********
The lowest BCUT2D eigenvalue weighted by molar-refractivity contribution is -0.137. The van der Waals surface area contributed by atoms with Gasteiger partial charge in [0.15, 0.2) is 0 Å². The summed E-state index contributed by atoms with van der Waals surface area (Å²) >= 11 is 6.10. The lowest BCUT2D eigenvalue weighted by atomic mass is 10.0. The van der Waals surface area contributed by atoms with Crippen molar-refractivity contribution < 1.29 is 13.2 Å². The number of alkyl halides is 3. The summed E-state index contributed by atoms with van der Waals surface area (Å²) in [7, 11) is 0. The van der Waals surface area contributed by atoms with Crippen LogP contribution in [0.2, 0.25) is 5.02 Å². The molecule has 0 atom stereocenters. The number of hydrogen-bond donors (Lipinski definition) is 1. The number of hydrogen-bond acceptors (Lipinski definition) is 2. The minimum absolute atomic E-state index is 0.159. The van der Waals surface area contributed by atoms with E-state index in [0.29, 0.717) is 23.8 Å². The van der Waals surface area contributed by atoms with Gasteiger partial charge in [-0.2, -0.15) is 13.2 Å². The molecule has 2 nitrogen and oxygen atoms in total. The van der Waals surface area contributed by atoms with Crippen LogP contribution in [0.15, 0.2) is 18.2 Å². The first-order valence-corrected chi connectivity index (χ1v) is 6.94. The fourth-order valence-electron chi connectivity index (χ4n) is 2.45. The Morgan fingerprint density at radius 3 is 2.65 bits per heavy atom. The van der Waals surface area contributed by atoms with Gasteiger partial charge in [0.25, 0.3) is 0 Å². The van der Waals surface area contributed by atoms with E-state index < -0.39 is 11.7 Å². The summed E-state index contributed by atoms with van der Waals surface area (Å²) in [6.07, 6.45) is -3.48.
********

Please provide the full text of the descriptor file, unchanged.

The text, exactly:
The lowest BCUT2D eigenvalue weighted by molar-refractivity contribution is -0.137. The van der Waals surface area contributed by atoms with Gasteiger partial charge in [0.15, 0.2) is 0 Å². The summed E-state index contributed by atoms with van der Waals surface area (Å²) >= 11 is 6.10. The lowest BCUT2D eigenvalue weighted by atomic mass is 10.0. The van der Waals surface area contributed by atoms with Crippen molar-refractivity contribution < 1.29 is 13.2 Å². The number of alkyl halides is 3. The summed E-state index contributed by atoms with van der Waals surface area (Å²) in [7, 11) is 0. The van der Waals surface area contributed by atoms with Crippen LogP contribution in [0.2, 0.25) is 5.02 Å². The molecule has 0 atom stereocenters. The number of hydrogen-bond donors (Lipinski definition) is 1. The number of hydrogen-bond acceptors (Lipinski definition) is 2. The minimum absolute atomic E-state index is 0.159. The van der Waals surface area contributed by atoms with E-state index in [0.29, 0.717) is 23.8 Å². The van der Waals surface area contributed by atoms with Gasteiger partial charge in [-0.2, -0.15) is 13.2 Å². The molecule has 2 nitrogen and oxygen atoms in total. The van der Waals surface area contributed by atoms with Crippen LogP contribution in [0.15, 0.2) is 18.2 Å². The first-order valence-corrected chi connectivity index (χ1v) is 6.94. The fourth-order valence-electron chi connectivity index (χ4n) is 2.45. The Morgan fingerprint density at radius 3 is 2.65 bits per heavy atom. The van der Waals surface area contributed by atoms with Gasteiger partial charge in [0.25, 0.3) is 0 Å². The van der Waals surface area contributed by atoms with E-state index < -0.39 is 11.7 Å². The summed E-state index contributed by atoms with van der Waals surface area (Å²) in [6.07, 6.45) is -3.48.